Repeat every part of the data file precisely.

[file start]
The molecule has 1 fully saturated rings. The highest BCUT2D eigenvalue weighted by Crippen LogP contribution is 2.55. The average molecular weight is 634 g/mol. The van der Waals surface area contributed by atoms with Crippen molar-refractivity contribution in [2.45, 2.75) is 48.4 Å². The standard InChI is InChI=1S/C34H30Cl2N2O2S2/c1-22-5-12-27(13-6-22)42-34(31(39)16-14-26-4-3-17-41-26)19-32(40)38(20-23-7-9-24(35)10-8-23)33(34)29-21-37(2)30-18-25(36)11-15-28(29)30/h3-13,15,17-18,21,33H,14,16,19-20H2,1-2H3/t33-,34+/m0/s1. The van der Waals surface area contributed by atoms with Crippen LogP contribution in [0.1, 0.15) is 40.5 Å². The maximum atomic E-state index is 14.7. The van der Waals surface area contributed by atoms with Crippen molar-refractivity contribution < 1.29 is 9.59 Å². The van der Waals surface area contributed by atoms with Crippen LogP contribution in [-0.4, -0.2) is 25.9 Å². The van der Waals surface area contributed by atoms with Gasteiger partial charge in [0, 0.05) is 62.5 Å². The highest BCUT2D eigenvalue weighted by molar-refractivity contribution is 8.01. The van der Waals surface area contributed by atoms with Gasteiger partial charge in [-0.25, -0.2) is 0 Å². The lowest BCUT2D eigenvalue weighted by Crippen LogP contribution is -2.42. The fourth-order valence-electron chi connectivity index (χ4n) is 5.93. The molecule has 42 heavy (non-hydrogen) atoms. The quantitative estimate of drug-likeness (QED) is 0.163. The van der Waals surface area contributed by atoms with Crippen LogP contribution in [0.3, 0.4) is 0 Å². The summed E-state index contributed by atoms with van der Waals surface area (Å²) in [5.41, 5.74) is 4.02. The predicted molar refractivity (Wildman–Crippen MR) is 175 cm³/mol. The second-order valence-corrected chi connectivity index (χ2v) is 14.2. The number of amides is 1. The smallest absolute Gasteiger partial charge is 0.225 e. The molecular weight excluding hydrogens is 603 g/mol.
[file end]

The molecule has 1 fully saturated rings. The highest BCUT2D eigenvalue weighted by Crippen LogP contribution is 2.55. The average molecular weight is 634 g/mol. The van der Waals surface area contributed by atoms with Crippen molar-refractivity contribution in [2.45, 2.75) is 48.4 Å². The standard InChI is InChI=1S/C34H30Cl2N2O2S2/c1-22-5-12-27(13-6-22)42-34(31(39)16-14-26-4-3-17-41-26)19-32(40)38(20-23-7-9-24(35)10-8-23)33(34)29-21-37(2)30-18-25(36)11-15-28(29)30/h3-13,15,17-18,21,33H,14,16,19-20H2,1-2H3/t33-,34+/m0/s1. The van der Waals surface area contributed by atoms with Crippen LogP contribution in [0.1, 0.15) is 40.5 Å². The maximum atomic E-state index is 14.7. The van der Waals surface area contributed by atoms with Crippen molar-refractivity contribution < 1.29 is 9.59 Å². The van der Waals surface area contributed by atoms with Crippen LogP contribution in [-0.4, -0.2) is 25.9 Å². The van der Waals surface area contributed by atoms with Gasteiger partial charge in [0, 0.05) is 62.5 Å². The highest BCUT2D eigenvalue weighted by molar-refractivity contribution is 8.01. The van der Waals surface area contributed by atoms with Gasteiger partial charge in [-0.25, -0.2) is 0 Å². The lowest BCUT2D eigenvalue weighted by Crippen LogP contribution is -2.42. The fourth-order valence-electron chi connectivity index (χ4n) is 5.93. The molecule has 42 heavy (non-hydrogen) atoms. The quantitative estimate of drug-likeness (QED) is 0.163. The van der Waals surface area contributed by atoms with Crippen LogP contribution in [0.3, 0.4) is 0 Å². The summed E-state index contributed by atoms with van der Waals surface area (Å²) in [5.41, 5.74) is 4.02. The predicted molar refractivity (Wildman–Crippen MR) is 175 cm³/mol. The second-order valence-corrected chi connectivity index (χ2v) is 14.2. The number of amides is 1. The smallest absolute Gasteiger partial charge is 0.225 e. The molecular weight excluding hydrogens is 603 g/mol.